If it's your first time publishing, reach out and fellow writers will be happy to help--with everything from answering questions to promoting. Cross-promoting with other authors is a great way to build relationships. The KBoards forum is great for indie authors, and there are lots of groups like the Waiting on 2016 group (for MG/YA/NA books coming out in 2016) open to new members (indie or traditional).

The best way to build reviews is to contact book bloggers in your genre asking for a review in exchange for an advance e-copy of your book. Be sure to research their genre preferences and write a personalised request. Book bloggers are some of the hardest-working people out there, and might well become your biggest fans!

Be ruthless when it comes to protecting your time--and money! 

Marketing can not only be a time-suck, it can lure you into paying for things you don't need. You can actually do most things yourself, without paying someone else to do it for you.

Okay, it's time for some honesty here. I was not sensible with this when I first published. With Darkness Watching, as an example, I:
  • Booked three release blitzes with different tour companies.
  • Booked a cover reveal, review tour and review feature with Xpresso Tours.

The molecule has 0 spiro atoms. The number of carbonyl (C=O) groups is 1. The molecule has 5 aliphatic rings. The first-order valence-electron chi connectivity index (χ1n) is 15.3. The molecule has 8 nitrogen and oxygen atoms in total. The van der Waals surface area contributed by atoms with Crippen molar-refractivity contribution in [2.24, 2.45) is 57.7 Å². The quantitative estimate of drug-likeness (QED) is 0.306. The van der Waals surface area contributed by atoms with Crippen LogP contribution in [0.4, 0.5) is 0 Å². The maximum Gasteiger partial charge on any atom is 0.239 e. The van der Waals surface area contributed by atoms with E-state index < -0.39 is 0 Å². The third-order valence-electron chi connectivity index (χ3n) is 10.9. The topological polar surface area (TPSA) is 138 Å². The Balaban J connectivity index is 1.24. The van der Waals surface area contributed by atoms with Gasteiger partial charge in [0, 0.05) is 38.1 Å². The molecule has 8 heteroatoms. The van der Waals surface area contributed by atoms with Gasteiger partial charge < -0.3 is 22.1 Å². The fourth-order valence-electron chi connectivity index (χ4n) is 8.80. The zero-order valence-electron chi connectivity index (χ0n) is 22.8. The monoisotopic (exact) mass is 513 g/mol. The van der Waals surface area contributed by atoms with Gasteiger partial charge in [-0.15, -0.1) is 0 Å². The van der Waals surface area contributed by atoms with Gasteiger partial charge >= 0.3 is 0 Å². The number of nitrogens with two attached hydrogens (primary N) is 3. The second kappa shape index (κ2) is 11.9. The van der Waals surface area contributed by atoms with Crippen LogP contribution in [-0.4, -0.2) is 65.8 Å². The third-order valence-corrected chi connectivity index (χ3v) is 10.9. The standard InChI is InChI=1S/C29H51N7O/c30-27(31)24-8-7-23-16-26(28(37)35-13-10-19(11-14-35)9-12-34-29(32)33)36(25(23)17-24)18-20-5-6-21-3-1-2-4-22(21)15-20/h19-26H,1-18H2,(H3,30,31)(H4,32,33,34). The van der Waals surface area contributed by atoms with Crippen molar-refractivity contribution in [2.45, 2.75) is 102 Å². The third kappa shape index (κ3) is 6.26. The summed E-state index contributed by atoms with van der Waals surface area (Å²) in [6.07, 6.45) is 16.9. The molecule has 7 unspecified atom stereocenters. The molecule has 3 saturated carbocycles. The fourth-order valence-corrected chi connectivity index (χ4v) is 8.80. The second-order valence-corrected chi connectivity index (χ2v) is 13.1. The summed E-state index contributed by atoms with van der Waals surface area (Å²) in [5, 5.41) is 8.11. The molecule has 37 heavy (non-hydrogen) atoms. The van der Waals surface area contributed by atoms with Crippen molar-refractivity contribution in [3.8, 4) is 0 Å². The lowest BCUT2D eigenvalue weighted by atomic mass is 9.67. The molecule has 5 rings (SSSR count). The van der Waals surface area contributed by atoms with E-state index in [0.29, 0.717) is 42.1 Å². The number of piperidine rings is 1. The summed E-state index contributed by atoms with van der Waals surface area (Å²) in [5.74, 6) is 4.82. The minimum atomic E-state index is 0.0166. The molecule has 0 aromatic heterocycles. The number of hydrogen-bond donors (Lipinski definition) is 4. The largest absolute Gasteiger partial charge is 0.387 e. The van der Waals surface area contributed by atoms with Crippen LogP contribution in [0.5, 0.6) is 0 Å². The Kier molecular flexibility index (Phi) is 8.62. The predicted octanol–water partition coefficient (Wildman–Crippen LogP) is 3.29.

• Spent an unknown number of hours emailing over 300 bloggers asking for reviews.
  • Took part in over a dozen giveaways and Facebook events and gave away 200+ free copies.
  • Paid for various other services (e.g. Goodreads advertising)
None of this was reflected in sales. (Ouch.)

Let's compare with Adamant...
  • Lola's Blog Tours organised a cover reveal/pre-order promotion six weeks before release.
  • I organised the release day book blitz and sent out review copies myself. (Note: I already had a small group of interested readers from my other series, but I was still starting from scratch in a new genre.) I emailed a select number of bloggers, as well as people who'd enjoyed my first book.
  • I put the second book in the series up for pre-order the day before the first book released.
  • I took part in a multi-author book promotion a month after the release, dropping the price to 99 cents.
  • I also dropped Adamant's price the week Nemesis (Alliance, #2) released.